Supporters of the GDPR will argue that platforms that cannot comply with the GDPR simply do not deserve to stay in business. "Well, what kind of data shenanigans were they up to, then?" is their smug reply to news of the small ventures that the GDPR forces to go under. But it's hard to argue that indie gaming ventures that operate as passion projects for their small legion of dedicated gamers really constitute the biggest data problems facing society. Many of these are simply small projects which barely have the resources to keep their servers online without the pressure of millions in potential EU fines. But to the interventionist-minded, the death of indie games are a small price to pay for the achievement of a new regulatory tool.

Hey, Twitter! Leave those kids alone! The EU apparently feels like it has some kind of parental authority over its youths. The GDPR is heavy on rules surrounding data consent, and it draws an arbitrary line that a person must be 13 years old to give full consent. This rule is problematic enough on its own, but because of the vague way that the regulations are written, it is causing online platforms to react in odd ways.

Exhibit A is Twitter's retroactive banning of users who they believe signed up when they were 13 or younger. Many of these users are well over the age of 13, with some of them in their early twenties. But depending on how the EU decides to interpret its rules, any content that was generated by anyone under the age of 13 could be illegal, even if that person is now a legal adult. To be safe, Twitter has apparently been deleting the content of anyone they believe was under the arbitrary limit when it was posted.

This has inadvertently caught random companies and brands in the snare of Twitter's wide net, who listed the "birthday" of the account as the day that the company was founded. It's annoying, and a little nonsensical, but this is the kind of contortions that online platforms are pushed to in a post-GDPR world.

"Knock, knock." "WHOIS there?" "Um, not anymore.": Journalists, security professionals, and amateur internet sleuths alike rely on a protocol called WHOIS to investigate websites to determine provenance and registration data. Many free WHOIS services display the contact information for individuals and entities that set up websites so that the public can discern, well, "who is" behind specific web addresses.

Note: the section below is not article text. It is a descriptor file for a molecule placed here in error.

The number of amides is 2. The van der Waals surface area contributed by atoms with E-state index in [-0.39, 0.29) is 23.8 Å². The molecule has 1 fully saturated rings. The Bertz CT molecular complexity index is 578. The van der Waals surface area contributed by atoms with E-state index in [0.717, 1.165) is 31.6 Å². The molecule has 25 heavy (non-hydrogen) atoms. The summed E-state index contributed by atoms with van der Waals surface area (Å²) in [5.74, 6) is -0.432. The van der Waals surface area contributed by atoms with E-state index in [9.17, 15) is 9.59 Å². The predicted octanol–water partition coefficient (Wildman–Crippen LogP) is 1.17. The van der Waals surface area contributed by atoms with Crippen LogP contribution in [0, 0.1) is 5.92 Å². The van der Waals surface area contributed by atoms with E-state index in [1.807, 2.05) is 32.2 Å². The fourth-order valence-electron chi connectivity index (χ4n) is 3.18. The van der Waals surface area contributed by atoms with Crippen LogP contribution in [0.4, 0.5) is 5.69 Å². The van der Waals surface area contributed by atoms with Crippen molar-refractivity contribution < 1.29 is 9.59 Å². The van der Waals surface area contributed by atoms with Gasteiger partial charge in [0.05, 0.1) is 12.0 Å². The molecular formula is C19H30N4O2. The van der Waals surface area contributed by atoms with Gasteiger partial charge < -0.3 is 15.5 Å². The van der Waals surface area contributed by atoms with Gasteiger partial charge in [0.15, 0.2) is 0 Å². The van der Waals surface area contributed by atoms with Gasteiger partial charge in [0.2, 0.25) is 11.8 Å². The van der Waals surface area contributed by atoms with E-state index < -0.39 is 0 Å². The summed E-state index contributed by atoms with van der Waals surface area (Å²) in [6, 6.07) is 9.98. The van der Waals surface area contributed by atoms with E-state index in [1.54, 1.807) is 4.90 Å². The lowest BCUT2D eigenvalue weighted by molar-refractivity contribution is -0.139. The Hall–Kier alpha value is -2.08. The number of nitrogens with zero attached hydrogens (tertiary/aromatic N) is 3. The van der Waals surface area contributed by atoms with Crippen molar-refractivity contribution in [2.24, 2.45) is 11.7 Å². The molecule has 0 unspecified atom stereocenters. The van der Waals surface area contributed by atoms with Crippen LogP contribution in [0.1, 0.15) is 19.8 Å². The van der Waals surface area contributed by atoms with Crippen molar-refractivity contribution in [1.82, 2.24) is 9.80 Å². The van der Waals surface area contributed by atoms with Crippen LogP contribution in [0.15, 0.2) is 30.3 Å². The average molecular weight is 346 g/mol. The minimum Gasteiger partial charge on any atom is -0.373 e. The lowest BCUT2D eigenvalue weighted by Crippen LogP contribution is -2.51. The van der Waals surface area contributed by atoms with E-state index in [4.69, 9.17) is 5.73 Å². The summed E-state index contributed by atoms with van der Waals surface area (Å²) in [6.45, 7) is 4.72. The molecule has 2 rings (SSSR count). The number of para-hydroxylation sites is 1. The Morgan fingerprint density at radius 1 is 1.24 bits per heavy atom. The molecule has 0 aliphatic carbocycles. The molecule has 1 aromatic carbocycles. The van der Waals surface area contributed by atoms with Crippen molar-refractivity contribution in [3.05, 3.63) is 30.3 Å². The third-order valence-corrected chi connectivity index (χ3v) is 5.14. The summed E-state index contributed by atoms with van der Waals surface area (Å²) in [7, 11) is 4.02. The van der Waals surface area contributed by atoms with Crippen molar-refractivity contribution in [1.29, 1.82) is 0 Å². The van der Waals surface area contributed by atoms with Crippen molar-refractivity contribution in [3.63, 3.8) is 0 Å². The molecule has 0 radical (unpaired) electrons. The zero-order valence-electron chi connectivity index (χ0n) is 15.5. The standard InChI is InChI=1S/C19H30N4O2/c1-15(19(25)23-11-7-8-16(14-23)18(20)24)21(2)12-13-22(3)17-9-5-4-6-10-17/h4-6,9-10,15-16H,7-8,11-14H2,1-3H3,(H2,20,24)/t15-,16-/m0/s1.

Obviously, much of this information would be radioactive under the GDPR, so internet infrastructure services have had to scramble to determine how they will handle WHOIS services in the new regulatory environment. ICANN, the international organization that manages top level domain registrations, is dealing with the law by redacting important parts of WHOIS lookups, at least for the time being. While services existed in the past to redact WHOIS information for free or a fee, these changes would compel such censorship largely across the board.

As commentators have pointed out, this change bodes poorly for the future of cybersecurity research and investigations, which rely on WHOIS data to track the source of scams and attacks. And journalists and citizens alike will now lack one more tool to sniff out the sources of propaganda campaigns and other hijinks.

And this is just a snapshot of the world that the GDPR has created. Some of the effects have been odd and irritating, others will have dramatic negative effects on the dynamism and security of the global internet infrastructure. It's hard to tell exactly what the end impact of the GDPR will be on the overall landscape of the internet, but you can bet on one thing: the EU bureaucrats who shaped these policies will almost certainly never admit what they did wrong.